The difference in performance between private and public equity is narrowing because of the huge amount of private equity money (estimated at $841 billion in 2021) sitting on the sidelines hunting for a deal. Profits are narrowing when so much money is chasing too few deals.

The American Investment Council reported as of Sep. 2020, for the previous decade, private equity funds produced a median of 14.2 % annualized return, net of fees, compared with 13.7% for the S&P 500.

However, public pension funds that invested in private equity funds only had a return of 12.8% (net of fees), which is a worse performance than an index fund of the S&P 500.

Watch Out for the Fees

Making an investment through your self-directed retirement account in a private equity fund may be worth considering for your investment strategy. However, a private equity investor should be cautious about the fee structures and read all the fine print in every detail.

In some cases, it turns out that some private equity performance may be exceptional. Nevertheless, the fund’s management fees may take such a whopping portion of the profits that the returns for the fund investors are modest.

The New York Times reports that there were 22 multibillionaires who were private equity fund managers in 2020, up from just three in 2005. Those billionaire managers took a considerable amount of the private equity funds’ profits.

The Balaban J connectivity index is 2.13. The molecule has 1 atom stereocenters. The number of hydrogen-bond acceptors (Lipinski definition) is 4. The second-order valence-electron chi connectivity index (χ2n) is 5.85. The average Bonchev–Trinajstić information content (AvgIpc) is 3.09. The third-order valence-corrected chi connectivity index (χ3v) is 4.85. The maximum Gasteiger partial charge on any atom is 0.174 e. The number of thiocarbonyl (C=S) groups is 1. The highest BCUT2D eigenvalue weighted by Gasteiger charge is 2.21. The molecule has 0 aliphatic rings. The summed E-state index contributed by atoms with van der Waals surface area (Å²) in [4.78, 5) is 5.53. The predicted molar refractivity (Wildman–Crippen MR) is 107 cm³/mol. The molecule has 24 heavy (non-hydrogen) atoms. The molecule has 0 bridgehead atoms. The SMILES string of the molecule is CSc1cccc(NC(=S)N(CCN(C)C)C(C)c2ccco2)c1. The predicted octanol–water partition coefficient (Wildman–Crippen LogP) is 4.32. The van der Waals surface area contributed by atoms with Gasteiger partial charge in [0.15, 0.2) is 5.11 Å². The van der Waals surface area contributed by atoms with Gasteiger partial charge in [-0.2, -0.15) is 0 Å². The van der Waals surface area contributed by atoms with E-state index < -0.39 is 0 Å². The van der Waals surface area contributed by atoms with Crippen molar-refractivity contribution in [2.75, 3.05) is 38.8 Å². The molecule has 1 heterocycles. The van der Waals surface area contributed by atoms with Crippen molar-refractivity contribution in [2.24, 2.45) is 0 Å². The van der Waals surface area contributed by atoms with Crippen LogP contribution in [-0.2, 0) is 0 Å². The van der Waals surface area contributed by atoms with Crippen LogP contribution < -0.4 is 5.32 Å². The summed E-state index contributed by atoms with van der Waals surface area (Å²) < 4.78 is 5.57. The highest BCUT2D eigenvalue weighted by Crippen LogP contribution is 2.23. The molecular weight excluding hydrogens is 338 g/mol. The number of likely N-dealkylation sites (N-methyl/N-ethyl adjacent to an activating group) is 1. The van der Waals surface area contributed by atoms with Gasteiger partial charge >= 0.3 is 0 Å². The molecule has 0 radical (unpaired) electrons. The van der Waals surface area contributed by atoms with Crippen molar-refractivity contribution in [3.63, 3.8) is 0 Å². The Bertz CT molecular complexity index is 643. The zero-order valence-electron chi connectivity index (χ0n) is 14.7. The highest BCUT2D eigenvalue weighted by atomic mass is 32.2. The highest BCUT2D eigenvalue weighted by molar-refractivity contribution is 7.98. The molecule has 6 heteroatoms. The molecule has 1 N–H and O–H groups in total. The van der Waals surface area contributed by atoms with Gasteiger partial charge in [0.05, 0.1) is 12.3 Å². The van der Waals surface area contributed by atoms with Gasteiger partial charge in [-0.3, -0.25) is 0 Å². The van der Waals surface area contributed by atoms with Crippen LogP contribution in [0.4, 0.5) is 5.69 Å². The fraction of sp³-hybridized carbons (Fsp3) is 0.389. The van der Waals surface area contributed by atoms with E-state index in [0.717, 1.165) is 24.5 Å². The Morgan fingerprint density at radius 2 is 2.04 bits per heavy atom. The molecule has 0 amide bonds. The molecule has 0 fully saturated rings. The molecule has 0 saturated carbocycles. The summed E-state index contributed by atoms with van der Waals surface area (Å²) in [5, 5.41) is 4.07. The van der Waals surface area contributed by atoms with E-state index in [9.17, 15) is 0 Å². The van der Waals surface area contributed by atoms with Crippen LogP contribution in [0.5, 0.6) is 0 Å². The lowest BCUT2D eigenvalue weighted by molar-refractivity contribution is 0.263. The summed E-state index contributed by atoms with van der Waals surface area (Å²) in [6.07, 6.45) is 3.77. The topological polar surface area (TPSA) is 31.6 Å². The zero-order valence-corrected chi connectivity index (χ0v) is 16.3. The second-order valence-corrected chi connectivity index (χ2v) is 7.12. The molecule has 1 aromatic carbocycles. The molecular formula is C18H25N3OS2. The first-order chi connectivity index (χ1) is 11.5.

Diversification

Not having any restrictions on your self-directed retirement account from making private equity investments allows for more diversification. You are free to allocate a portion of your investment portfolio to alternative investments that include private equity.

Due Diligence

In general, private equity investing requires making considerable effort in due diligence. You do this to uncover the same types of information found in the Securities and Exchange Commission (SEC) filings of publicly-traded companies.

The Long-Term Investment Horizon

Using a self-directed retirement account to make a private equity investment may have a long-term investment horizon. This opportunity depends on how many years remain until your retirement.

An illiquid private equity investment, which takes a long time to pay a return, is more suitable for a retirement account. It is reasonable to allow a long-term investment if there are decades before you need any of the funds.

Minimum Investment Requirements

It used to be that private equity funds were only available to the super-wealthy. Many private equity funds have a very high minimum investment threshold, such as $25 million for participation.

Now, there are private equity funds that have lowered their minimum investment requirement to only $25,000 making the opportunity more readily available.

Accredited Investor

Retail investors become more attracted to private equity when they have access to it. Nevertheless, it is still an asset class that requires an investor to be accredited.

An accredited investor must have a net worth of at least $1 million and have made $200,000 in yearly income individually ($300,000 with a spouse) for the past two years and expect this to continue.

You do not have to meet the financial requirements for accreditation if you become accredited through education by getting a Series 65 license.

For self-directed investors, accreditation is useful because of the possible investments for retirement funds. If you are young, with some retirement funds to work with, this may be a strategy to consider. When you are still working on your first million, achieving accreditation by getting your series 65 license is a viable option that may also help your career.